Given the traditional nature of Redwood & Feller, it is no surprise Elliott leans to a very classic and timeless shape and silhouette. “The whole point of tailoring is to get something that’s beautifully cut, practical and lasts – you should look good in what you buy for years,” he says, “people are currently thinking a tight suit is a fitted suit which just isn’t true and they will regret the money they’ve forked out on the clothing!” The trend to shorter, tighter jackets clearly leaves him cold. Elliott has done a lot of wedding suit work for both customers and friends and remarks that the influence of the skinny high street/ Tom Ford look is unfortunately all too prevalent. “You have to gently guide people,” he stresses, having seen too many people and customers come to him after being badly misinformed. Gratifyingly, he comments that friends he has made wedding attire for, and happily steered away from making stylistic mistakes, have invariably all come back to him to thank him for keeping them on the straight and level, and for giving them something that they can wear time and time again and feel immaculate in.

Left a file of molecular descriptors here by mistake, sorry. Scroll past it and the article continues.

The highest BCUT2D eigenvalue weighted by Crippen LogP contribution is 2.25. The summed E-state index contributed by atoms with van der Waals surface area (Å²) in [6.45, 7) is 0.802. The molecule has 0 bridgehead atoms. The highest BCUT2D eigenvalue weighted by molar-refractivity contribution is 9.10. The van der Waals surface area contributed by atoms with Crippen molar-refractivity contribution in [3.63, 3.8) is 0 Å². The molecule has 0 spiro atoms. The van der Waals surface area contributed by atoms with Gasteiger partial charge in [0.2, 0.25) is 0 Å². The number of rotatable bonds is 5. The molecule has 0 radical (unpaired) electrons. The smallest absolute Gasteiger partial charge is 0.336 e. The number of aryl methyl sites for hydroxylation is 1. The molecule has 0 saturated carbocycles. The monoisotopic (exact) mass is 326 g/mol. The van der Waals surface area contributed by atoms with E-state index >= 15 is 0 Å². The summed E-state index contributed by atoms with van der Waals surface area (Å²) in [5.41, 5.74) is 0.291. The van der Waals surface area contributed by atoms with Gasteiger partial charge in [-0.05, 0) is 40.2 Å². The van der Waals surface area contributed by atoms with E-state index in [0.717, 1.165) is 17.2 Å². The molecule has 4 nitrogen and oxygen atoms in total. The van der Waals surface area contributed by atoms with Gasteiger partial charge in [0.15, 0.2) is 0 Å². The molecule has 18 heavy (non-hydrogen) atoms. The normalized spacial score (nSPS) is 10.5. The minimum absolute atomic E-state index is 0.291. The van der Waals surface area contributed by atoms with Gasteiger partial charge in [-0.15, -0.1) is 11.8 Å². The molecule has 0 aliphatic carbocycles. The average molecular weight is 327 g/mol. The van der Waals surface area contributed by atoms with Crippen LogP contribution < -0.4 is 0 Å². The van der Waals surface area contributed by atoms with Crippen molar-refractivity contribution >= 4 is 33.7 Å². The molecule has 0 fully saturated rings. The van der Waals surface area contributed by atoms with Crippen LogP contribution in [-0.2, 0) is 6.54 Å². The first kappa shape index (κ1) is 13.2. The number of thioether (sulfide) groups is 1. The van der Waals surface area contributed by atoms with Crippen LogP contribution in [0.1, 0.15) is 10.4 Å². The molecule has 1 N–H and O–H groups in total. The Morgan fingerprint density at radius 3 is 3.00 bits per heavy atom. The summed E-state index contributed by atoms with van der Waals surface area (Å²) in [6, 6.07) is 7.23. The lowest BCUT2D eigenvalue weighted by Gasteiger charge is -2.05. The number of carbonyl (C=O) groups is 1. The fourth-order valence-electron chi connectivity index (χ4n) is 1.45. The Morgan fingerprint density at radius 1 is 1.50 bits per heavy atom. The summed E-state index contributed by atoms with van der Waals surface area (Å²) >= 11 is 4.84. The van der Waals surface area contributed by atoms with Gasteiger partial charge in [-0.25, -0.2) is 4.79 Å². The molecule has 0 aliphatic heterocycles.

Being so small, Redwood & Feller only offers bespoke and semi-bespoke. The semi-bespoke will still have a pattern cut for the individual, “I like doing the personal cut – I have to touch everything that we make,” Elliott remarks, before a baste fitting. The suit is then sent away to be made. Elliott works with a small workshop near Milan. Very traditional, the workshop keeps the structured English shape Elliott seeks and is excellent at not allowing softer, Italian influences to slip into the garment as it is constructed.
The house cut is in the best English tradition, with high cut armholes, high gorge and waisted, with a traditionally slightly longer jacket. Stocking all the main cloth manufacturers, Dugdale‘s and Lessers to name but two, the firm (like all tailors) sees the trend towards lighter fabrics with little being ordered heavier than 11 ounces. Ninety per cent of customers buy a second pair of trousers. As well as suits, Elliott comments that under his father, Redwood & Feller gained a reputation for both morning dress and dinner jackets which still account for a pleasingly high amount of work. Given its more residential position in west London, “we also do a lot of tweed – especially at weekends. As customers are ordering their work suits they also ask for a casual, comfortable tweed to be run up for them.”